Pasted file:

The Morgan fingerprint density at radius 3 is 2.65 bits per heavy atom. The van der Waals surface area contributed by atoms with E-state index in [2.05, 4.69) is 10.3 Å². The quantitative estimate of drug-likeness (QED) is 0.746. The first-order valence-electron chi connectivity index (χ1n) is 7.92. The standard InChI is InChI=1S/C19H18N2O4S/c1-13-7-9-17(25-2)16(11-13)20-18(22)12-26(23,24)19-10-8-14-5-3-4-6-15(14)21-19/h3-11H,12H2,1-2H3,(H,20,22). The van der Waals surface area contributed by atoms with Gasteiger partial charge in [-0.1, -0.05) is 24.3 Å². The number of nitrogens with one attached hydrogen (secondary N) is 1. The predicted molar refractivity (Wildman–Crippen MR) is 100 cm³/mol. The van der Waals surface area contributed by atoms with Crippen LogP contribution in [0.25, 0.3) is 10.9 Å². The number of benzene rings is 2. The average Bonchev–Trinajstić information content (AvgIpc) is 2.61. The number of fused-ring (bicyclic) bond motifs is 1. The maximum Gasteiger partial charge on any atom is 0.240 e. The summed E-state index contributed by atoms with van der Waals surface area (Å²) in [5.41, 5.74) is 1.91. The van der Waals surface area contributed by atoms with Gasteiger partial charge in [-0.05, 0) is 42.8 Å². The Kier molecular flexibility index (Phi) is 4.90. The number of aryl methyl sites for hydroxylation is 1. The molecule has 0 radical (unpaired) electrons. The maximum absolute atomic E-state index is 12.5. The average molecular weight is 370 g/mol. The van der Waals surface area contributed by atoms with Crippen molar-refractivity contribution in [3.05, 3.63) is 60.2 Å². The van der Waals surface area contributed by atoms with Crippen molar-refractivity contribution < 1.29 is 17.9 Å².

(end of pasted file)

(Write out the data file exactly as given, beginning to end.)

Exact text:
The Morgan fingerprint density at radius 3 is 2.65 bits per heavy atom. The van der Waals surface area contributed by atoms with E-state index in [2.05, 4.69) is 10.3 Å². The quantitative estimate of drug-likeness (QED) is 0.746. The first-order valence-electron chi connectivity index (χ1n) is 7.92. The standard InChI is InChI=1S/C19H18N2O4S/c1-13-7-9-17(25-2)16(11-13)20-18(22)12-26(23,24)19-10-8-14-5-3-4-6-15(14)21-19/h3-11H,12H2,1-2H3,(H,20,22). The van der Waals surface area contributed by atoms with Gasteiger partial charge in [-0.1, -0.05) is 24.3 Å². The number of nitrogens with one attached hydrogen (secondary N) is 1. The predicted molar refractivity (Wildman–Crippen MR) is 100 cm³/mol. The van der Waals surface area contributed by atoms with Crippen LogP contribution in [0.25, 0.3) is 10.9 Å². The number of benzene rings is 2. The average Bonchev–Trinajstić information content (AvgIpc) is 2.61. The number of fused-ring (bicyclic) bond motifs is 1. The maximum Gasteiger partial charge on any atom is 0.240 e. The summed E-state index contributed by atoms with van der Waals surface area (Å²) in [5.41, 5.74) is 1.91. The van der Waals surface area contributed by atoms with Gasteiger partial charge in [-0.05, 0) is 42.8 Å². The Kier molecular flexibility index (Phi) is 4.90. The number of aryl methyl sites for hydroxylation is 1. The molecule has 0 radical (unpaired) electrons. The maximum absolute atomic E-state index is 12.5. The average molecular weight is 370 g/mol. The van der Waals surface area contributed by atoms with Crippen molar-refractivity contribution in [3.05, 3.63) is 60.2 Å². The van der Waals surface area contributed by atoms with Crippen molar-refractivity contribution < 1.29 is 17.9 Å².